In Šibenik, the Krka River tum­bles over its traver­tine bed in a se­ries of seven daz­zling wa­ter­falls that bring in tourists from all over

deep al­most to the shore­line—and there’s vir­tu­ally no com­mer­cial traf­fic to avoid.

Af­ter Rov­inj, we put in at Šibenik, where the Krka River meets the sea. A short drive in­land, the Krka tum­bles over its traver­tine bed in a se­ries of seven daz­zling wa­ter­falls that bring in tourists from all over—an­other not-too-dis­tant but oddly in­ac­ces­si­ble land­mark crossed off my bucket list. Back in Šibenik, the FBI cou­ple and I sam­pled in­ge­niously reimag­ined, tra­di­tional Dal­ma­tian dishes at Pele­grini, one of only three Miche­lin-starred restau­rants in the en­tire coun­try (the cubes of beef tongue breaded with sage and mush­room dux­elles were a stand­out).

Af­ter that, it was on to Vis, and, I have to say, it is exquisite. Like so many of th­ese is­lands, it has a craggy spine of lime­stone, but its land­scape is par­tic­u­larly sav­age and wild. Mar­shal Tito holed up in the caves at the cen­ter of the is­land to­ward the end of World War II. It was here that he ne­go­ti­ated the fu­ture of Yu­goslavia. Back in the day, peo­ple stayed put; our guide said his great-great­grand­mother lived in­land and never once saw the sea, only a few me­ters away.

Charm­ing fish­ing vil­lages are in am­ple sup­ply in Croa­tia, but Komiža on Vis has got to be among the top three. Set at the foot of Hum moun­tain, the town boasts a hand­some fortress over­look­ing the har­bor and was built as a de­fense against pi­rates and paid for by a fish tax—the record catch here is 3 mil­lion sar­dines in a sin­gle day. (The fortress is now a mu­seum that proudly claims the world’s largest col­lec­tion of knots. Just say­ing.) Ev­ery year on De­cem­ber 6, the peo­ple of Komiža set a fish­ing boat aflame as an of­fer­ing to Saint Ni­cholas, then bless new boats with the ashes from their hand­i­work.

On Hvar, I by­passed group ac­tiv­i­ties and went straight to my house, where work­men were build­ing low stone en­clo­sures called jeru­las around the two olive trees in my gar­den. I am honor bound to re­port, how­ever, that some of my new­found friends got extra merry on an ex­cur­sion to the Tomić win­ery in the town of Jelsa. Who can blame them? Croa­t­ian wine has been mak­ing a name for it­self in the past 10 or so years, and vint­ner An­dro Tomić, who runs the win­ery and pro­duces a po­tent Plavac Mali, is among the rea­sons why.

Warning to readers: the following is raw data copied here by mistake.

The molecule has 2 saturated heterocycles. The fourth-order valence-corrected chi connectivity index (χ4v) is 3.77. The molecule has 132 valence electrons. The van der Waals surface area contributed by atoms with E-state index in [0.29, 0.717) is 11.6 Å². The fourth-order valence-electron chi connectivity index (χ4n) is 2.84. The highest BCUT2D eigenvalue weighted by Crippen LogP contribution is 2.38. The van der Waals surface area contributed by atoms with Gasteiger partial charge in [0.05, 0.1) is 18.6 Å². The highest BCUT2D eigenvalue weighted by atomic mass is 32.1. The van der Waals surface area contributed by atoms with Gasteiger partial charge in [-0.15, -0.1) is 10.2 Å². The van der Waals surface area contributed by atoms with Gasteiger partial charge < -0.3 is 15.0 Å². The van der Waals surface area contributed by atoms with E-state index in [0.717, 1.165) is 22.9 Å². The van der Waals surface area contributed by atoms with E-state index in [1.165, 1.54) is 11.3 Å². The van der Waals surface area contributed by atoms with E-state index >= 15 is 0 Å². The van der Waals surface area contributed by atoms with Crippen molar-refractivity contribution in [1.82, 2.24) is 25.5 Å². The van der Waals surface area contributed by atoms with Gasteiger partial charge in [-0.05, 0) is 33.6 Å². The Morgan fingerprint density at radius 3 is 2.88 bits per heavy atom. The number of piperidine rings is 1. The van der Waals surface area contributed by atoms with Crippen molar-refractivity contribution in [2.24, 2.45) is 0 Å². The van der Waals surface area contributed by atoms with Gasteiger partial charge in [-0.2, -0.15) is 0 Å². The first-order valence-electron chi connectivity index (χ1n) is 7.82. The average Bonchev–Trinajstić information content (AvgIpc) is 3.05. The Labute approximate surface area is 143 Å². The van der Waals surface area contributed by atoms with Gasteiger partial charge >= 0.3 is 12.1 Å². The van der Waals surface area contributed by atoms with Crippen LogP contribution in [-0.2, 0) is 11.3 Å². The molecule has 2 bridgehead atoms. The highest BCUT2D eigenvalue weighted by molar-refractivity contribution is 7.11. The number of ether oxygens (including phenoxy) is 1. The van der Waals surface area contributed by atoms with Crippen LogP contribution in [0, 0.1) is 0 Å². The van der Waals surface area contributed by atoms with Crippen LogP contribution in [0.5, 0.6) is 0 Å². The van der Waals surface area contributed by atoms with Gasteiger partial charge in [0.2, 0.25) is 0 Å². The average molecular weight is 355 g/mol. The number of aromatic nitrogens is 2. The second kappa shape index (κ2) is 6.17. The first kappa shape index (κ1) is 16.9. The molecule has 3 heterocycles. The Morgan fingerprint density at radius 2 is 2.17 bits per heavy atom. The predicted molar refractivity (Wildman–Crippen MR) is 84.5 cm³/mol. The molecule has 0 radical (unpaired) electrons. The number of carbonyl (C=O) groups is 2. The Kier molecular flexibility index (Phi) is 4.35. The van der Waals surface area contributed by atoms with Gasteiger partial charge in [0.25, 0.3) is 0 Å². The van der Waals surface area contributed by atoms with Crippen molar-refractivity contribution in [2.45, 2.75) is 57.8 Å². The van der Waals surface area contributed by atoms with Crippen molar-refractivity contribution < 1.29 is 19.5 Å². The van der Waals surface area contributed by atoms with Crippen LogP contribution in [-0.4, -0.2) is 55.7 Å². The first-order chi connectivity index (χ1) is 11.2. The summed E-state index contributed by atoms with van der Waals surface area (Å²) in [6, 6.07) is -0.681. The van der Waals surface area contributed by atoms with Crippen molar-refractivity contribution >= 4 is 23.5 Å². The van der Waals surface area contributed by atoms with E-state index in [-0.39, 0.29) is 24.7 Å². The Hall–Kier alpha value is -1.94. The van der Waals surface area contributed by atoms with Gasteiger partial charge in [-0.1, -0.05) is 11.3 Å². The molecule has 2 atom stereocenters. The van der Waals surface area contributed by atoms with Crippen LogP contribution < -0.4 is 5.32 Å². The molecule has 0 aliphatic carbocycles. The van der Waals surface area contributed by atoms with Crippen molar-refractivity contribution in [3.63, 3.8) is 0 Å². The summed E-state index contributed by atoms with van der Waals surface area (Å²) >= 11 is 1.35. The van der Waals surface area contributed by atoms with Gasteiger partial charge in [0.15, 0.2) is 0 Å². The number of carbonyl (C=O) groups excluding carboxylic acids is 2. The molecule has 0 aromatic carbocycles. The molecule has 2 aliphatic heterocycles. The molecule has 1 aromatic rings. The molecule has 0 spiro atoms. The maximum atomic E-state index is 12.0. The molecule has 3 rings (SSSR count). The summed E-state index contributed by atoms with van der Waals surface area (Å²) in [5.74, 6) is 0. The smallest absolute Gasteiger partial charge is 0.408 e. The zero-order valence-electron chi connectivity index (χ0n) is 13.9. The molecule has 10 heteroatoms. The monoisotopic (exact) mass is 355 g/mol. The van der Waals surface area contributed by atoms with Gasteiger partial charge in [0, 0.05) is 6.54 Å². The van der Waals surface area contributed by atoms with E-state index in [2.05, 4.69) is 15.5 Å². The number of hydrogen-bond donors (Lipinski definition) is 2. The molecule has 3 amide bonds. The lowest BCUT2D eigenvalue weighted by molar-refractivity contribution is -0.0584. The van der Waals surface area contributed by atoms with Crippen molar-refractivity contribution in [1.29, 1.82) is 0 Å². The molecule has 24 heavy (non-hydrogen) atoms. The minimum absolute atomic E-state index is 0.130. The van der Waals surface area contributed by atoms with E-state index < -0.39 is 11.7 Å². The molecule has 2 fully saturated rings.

Next up was Korčula, where leg­end has it that Marco Polo was born. We were faced with a dilemma: take a dreamy sail­boat cruise around the ma­jes­tic walled har­bor, or hang back and watch the broad­cast of Prince Harry and Meghan Markle’s wed­ding ship­board. In the end, we man­aged both. Anne, our group’s English rose, col­lab­o­rated with the Crys­tal Esprit’s hero­ically flex­i­ble chef, and we re­turned from the cruise to a proper buf­fet of fresh-baked scones, with cream and straw­berry jam, and fin­ger sand­wiches of smoked salmon and cu­cum­ber (“With the crusts cut off!” Anne an­nounced tri­umphantly.) This kind of bend-over­back­ward help­ful­ness char­ac­ter­ized the ship’s whole crew.

We dis­em­barked the fol­low­ing morn­ing in Dubrovnik, the jewel of the Adri­atic that is now crawl­ing with Game of Thrones groupies (part of the se­ries was filmed there). I didn’t feel like hang­ing around. Dubrovnik is one of those re­mark­able places, like Venice, whose pop­u­lar­ity may be its un­do­ing. But this cruise had opened up a new vista for ex­plor­ing fantasy des­ti­na­tions in a re­gion I have come to love dearly. Among them are Las­tovo, Rab and the Kor­nati ar­chi­pel­ago. I can’t tell you when I will get to see those places, but at least now I can tell you how. crys­tal­; seven-night sail­ings from US$6,980 per per­son, all-in­clu­sive.

Fa­mous for its Re­nais­sance architecture, the small Croa­t­ian town of Šibenik also serves as the gate­way to the wa­ter­falls in Krka Na­tional Park.

In the port of Šibenik, Crys­tal Esprit pas­sen­gers can dine at Miche­lin-starred Pele­grini, which serves dishes like sea snail and veal tartare.

The medieval town of Mo­tovun, lo­cated in cen­tral Is­tria, was for­ti­fied by the Vene­tians in the 13th cen­tury.